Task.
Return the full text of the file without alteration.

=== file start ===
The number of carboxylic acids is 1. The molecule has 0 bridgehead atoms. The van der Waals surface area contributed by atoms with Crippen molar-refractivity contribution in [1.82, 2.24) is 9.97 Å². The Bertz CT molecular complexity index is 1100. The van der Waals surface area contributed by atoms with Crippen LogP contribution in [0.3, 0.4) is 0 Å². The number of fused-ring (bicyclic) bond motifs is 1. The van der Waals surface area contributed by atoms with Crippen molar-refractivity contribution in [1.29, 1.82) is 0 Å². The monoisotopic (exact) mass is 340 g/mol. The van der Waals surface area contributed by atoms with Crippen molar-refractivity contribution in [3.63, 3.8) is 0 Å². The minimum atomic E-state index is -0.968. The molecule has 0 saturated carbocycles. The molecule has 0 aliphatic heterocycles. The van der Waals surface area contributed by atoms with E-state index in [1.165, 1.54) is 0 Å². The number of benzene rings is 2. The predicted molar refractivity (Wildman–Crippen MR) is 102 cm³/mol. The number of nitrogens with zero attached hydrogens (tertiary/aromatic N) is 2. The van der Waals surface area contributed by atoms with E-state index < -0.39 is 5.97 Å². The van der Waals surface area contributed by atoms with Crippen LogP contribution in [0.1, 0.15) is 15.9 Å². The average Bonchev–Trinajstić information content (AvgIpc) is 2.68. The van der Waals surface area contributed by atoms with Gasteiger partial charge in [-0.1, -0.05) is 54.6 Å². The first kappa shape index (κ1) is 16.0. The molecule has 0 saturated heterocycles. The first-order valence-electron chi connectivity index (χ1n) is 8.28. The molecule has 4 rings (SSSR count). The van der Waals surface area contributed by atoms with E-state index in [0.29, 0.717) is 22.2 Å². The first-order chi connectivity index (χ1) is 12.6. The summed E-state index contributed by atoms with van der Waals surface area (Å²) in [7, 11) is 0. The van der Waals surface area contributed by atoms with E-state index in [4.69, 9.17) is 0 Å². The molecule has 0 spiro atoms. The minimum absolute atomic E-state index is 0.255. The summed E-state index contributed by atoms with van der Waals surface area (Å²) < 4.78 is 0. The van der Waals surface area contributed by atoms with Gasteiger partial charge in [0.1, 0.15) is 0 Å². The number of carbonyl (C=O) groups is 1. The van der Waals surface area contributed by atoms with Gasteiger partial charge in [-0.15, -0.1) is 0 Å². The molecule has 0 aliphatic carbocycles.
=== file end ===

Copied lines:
The number of carboxylic acids is 1. The molecule has 0 bridgehead atoms. The van der Waals surface area contributed by atoms with Crippen molar-refractivity contribution in [1.82, 2.24) is 9.97 Å². The Bertz CT molecular complexity index is 1100. The van der Waals surface area contributed by atoms with Crippen LogP contribution in [0.3, 0.4) is 0 Å². The number of fused-ring (bicyclic) bond motifs is 1. The van der Waals surface area contributed by atoms with Crippen molar-refractivity contribution in [1.29, 1.82) is 0 Å². The monoisotopic (exact) mass is 340 g/mol. The van der Waals surface area contributed by atoms with Crippen molar-refractivity contribution in [3.63, 3.8) is 0 Å². The minimum atomic E-state index is -0.968. The molecule has 0 saturated carbocycles. The molecule has 0 aliphatic heterocycles. The van der Waals surface area contributed by atoms with E-state index in [1.165, 1.54) is 0 Å². The number of benzene rings is 2. The predicted molar refractivity (Wildman–Crippen MR) is 102 cm³/mol. The number of nitrogens with zero attached hydrogens (tertiary/aromatic N) is 2. The van der Waals surface area contributed by atoms with E-state index < -0.39 is 5.97 Å². The van der Waals surface area contributed by atoms with Crippen LogP contribution in [0.1, 0.15) is 15.9 Å². The average Bonchev–Trinajstić information content (AvgIpc) is 2.68. The van der Waals surface area contributed by atoms with Gasteiger partial charge in [-0.1, -0.05) is 54.6 Å². The first kappa shape index (κ1) is 16.0. The molecule has 0 saturated heterocycles. The first-order valence-electron chi connectivity index (χ1n) is 8.28. The molecule has 4 rings (SSSR count). The van der Waals surface area contributed by atoms with E-state index in [0.29, 0.717) is 22.2 Å². The first-order chi connectivity index (χ1) is 12.6. The summed E-state index contributed by atoms with van der Waals surface area (Å²) in [7, 11) is 0. The van der Waals surface area contributed by atoms with E-state index in [4.69, 9.17) is 0 Å². The molecule has 0 spiro atoms. The minimum absolute atomic E-state index is 0.255. The summed E-state index contributed by atoms with van der Waals surface area (Å²) < 4.78 is 0. The van der Waals surface area contributed by atoms with Gasteiger partial charge in [0.1, 0.15) is 0 Å². The number of carbonyl (C=O) groups is 1. The van der Waals surface area contributed by atoms with Gasteiger partial charge in [-0.15, -0.1) is 0 Å². The molecule has 0 aliphatic carbocycles.